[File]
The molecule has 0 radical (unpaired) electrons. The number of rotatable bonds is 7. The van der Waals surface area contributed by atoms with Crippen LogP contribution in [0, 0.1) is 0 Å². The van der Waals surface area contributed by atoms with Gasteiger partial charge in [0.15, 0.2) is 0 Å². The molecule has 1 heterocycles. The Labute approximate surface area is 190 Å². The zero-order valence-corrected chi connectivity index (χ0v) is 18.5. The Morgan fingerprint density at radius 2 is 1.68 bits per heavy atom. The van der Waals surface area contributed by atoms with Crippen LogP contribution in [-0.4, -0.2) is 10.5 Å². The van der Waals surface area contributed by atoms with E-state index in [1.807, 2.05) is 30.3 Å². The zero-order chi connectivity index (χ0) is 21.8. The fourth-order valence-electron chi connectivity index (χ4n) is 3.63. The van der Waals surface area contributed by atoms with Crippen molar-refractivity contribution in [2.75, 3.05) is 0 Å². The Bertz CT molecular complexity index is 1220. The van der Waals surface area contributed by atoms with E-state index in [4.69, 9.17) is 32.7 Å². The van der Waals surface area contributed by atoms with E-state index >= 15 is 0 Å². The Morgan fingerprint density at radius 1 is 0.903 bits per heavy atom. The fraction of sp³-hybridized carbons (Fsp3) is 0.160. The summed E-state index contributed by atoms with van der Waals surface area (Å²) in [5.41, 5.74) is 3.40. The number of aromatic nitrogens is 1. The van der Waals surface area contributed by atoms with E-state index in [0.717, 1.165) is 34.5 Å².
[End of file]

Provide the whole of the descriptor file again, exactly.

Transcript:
The molecule has 0 radical (unpaired) electrons. The number of rotatable bonds is 7. The van der Waals surface area contributed by atoms with Crippen LogP contribution in [0, 0.1) is 0 Å². The van der Waals surface area contributed by atoms with Gasteiger partial charge in [0.15, 0.2) is 0 Å². The molecule has 1 heterocycles. The Labute approximate surface area is 190 Å². The zero-order valence-corrected chi connectivity index (χ0v) is 18.5. The Morgan fingerprint density at radius 2 is 1.68 bits per heavy atom. The van der Waals surface area contributed by atoms with Crippen LogP contribution in [-0.4, -0.2) is 10.5 Å². The van der Waals surface area contributed by atoms with E-state index in [1.807, 2.05) is 30.3 Å². The zero-order chi connectivity index (χ0) is 21.8. The fourth-order valence-electron chi connectivity index (χ4n) is 3.63. The van der Waals surface area contributed by atoms with Crippen molar-refractivity contribution in [2.75, 3.05) is 0 Å². The Bertz CT molecular complexity index is 1220. The van der Waals surface area contributed by atoms with E-state index in [4.69, 9.17) is 32.7 Å². The van der Waals surface area contributed by atoms with E-state index >= 15 is 0 Å². The Morgan fingerprint density at radius 1 is 0.903 bits per heavy atom. The fraction of sp³-hybridized carbons (Fsp3) is 0.160. The summed E-state index contributed by atoms with van der Waals surface area (Å²) in [5.41, 5.74) is 3.40. The number of aromatic nitrogens is 1. The van der Waals surface area contributed by atoms with E-state index in [0.717, 1.165) is 34.5 Å².